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Thoughts and news from the LMA-MN – Midwest Region – Minnesota Local Group

From Legalese to Marketese: 8 Tips for Presenting to Lawyers

As marketers, we are bombarded with information on how to craft messages for our audiences. We attend seminars and read books on effective marketing communication. Many of us have mastered the art of written collateral — press releases seem to write themselves sometimes, and we can edit attorney bios in our sleep. But when it comes to presenting, especially to attorneys, many of us aren’t as polished. Unfortunately, a bad delivery can negate the best message.

Use these eight tips to present with ease, no matter how tough the audience, and to ensure that your lawyers see and utilize your value.

1) Don’t apologize
The first time I spoke at a practice group meeting, I opened with “I’ll try not to take too much time.” I wanted to show the attorneys I understood them, and I thought my self-awareness would earn me credibility. In effect, though, it gave them a pass to check out for my three-minute “PR 101” talk.

Remind attorneys of the value you provide them and the firm, and speak with a tone that says “You’re welcome” rather than “I’m sorry.”

2) Slow down
Confidence is key when presenting and persuading. One of the easiest ways to appear confident is to breathe deeply and speak calmly.

Think of the best speakers you’ve observed at your firm. Do they rush through their points like auctioneers, or do they breathe and make thoughtful pauses? If you aren’t confident in yourself (or don’t appear confident), why should your lawyers be confident in you?

3) Imagine them in their underwear  without their JDs
Lawyers are smart and deeply knowledgeable in their fields. So are you.

When it comes to marketing and business development, remember that you are the expert. When it’s your turn at the podium, get rid of jargon and fancy words meant to impress, and keep it simple.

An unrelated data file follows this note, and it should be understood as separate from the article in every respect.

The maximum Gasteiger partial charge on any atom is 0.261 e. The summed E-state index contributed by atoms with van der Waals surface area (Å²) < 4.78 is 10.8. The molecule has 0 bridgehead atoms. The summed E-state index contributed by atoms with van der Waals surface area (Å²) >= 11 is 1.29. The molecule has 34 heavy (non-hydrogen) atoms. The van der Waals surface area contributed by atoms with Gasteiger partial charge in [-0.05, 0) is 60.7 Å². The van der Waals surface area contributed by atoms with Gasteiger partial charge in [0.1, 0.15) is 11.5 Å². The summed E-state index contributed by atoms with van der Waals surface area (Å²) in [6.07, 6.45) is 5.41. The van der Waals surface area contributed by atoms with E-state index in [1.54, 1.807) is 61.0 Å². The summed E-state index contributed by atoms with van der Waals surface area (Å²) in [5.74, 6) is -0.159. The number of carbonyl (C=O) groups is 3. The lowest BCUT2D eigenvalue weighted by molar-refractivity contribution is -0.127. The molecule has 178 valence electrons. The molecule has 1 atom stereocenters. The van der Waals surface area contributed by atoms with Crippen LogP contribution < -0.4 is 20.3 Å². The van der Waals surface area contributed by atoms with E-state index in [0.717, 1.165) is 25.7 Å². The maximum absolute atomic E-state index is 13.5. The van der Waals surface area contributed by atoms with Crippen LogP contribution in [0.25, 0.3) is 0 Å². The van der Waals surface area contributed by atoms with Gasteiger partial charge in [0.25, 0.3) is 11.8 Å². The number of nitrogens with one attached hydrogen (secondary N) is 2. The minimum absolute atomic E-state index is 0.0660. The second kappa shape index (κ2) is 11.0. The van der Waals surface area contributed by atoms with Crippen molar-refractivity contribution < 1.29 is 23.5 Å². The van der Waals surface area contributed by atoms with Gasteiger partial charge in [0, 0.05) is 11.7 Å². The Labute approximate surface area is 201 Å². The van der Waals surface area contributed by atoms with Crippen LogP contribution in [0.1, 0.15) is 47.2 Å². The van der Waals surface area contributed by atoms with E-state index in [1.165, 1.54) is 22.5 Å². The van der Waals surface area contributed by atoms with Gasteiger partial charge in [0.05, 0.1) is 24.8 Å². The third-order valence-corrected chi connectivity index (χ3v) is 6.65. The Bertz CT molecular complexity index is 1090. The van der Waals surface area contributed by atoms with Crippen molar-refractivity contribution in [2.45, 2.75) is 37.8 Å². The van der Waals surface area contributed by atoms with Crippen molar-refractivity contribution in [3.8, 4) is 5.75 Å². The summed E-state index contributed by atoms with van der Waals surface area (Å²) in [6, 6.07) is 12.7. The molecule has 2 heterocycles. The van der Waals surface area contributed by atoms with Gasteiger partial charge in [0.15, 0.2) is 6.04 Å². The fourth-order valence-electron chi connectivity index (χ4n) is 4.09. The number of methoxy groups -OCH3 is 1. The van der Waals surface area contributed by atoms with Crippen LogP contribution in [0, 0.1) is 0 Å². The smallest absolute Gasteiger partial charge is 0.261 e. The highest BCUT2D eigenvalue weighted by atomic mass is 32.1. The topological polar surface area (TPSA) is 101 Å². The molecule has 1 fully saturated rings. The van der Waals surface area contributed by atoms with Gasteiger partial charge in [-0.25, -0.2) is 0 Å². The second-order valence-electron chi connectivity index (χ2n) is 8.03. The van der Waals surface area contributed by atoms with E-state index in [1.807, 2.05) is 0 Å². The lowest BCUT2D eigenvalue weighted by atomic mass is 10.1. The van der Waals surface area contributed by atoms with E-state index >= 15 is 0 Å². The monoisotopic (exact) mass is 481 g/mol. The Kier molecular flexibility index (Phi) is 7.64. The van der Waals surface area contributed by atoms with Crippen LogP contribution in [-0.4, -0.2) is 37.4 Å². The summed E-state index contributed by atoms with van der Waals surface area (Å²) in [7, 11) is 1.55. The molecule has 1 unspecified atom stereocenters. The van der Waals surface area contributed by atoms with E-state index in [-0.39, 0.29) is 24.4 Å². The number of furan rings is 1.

What seems like common sense to full-time marketers could be brand new information to some attorneys. Speak to the least-experienced marketer in the room. Direct your message to the newest associate – not the most intimidating partner.

4) Use examples
Lawyers are more skeptical than 90 percent of the population, according to Mark Beese, president and business development consultant at Leadership for Lawyers. Skeptics need to see to believe.

When presenting to lawyers, show examples of recent, quantitative successes. Upgrade sentences like, “We helped the corporate practice get great PR for that deal,” to, “We secured stories about the transaction mentioning the firm in three national media outlets and two trade publications, with combined readerships of 1.5 million.” Beese also says that attorneys love stories. Share an anecdote about how the recent success resulted in additional opportunities for an individual or group.

5) Plant advocates
Use people in the room as your example whenever possible. I learned this tip at a practice group meeting where I presented about the benefits of PR. When I asked for questions, I got crickets until a member of the group shared how my group helped him land an interview with the Wall Street Journal. This immediately boosted my credibility and inspired others to chime in with their marketing thoughts and questions.

Again, attorneys are a skeptical group. Peer endorsements are one the most powerful persuasive tools at your disposal. Don’t hesitate to ask a marketing “believer” to advocate for you in your next presentation.

6) Speak to the individual
Which sentence better grabs your attention: “I’m here to help this group,” or “I’m here to help you?”

Lawyers are more autonomous than 89 percent of the population, according to Beese. Frame your language and presentation so that it would make sense if given to just one person in the room. This won’t devalue teamwork. A chain is only as strong as its weakest link, so empowering individuals strengthens the whole.

7) Say “I get it”
To communicate effectively, start on common ground. It’s possible to empathize with lawyers for their workloads without discounting your value or apologizing for taking their time.

Use this phrase in every meeting to get heard: “I know you’re busy. I’m here to make (business development/marketing/PR) as easy as possible for you.”

8) Speak up
Be the breath of fresh air in the middle of the practice group’s drone fest. Project your voice, speak with expression, smile, and move!

Post written by Meg McCormick, PR Coordinator, Faegre Baker Daniels.

Have other presentation tips you want to share? Leave a comment below, or tweet me @McMeg612 with #LMAMN. 


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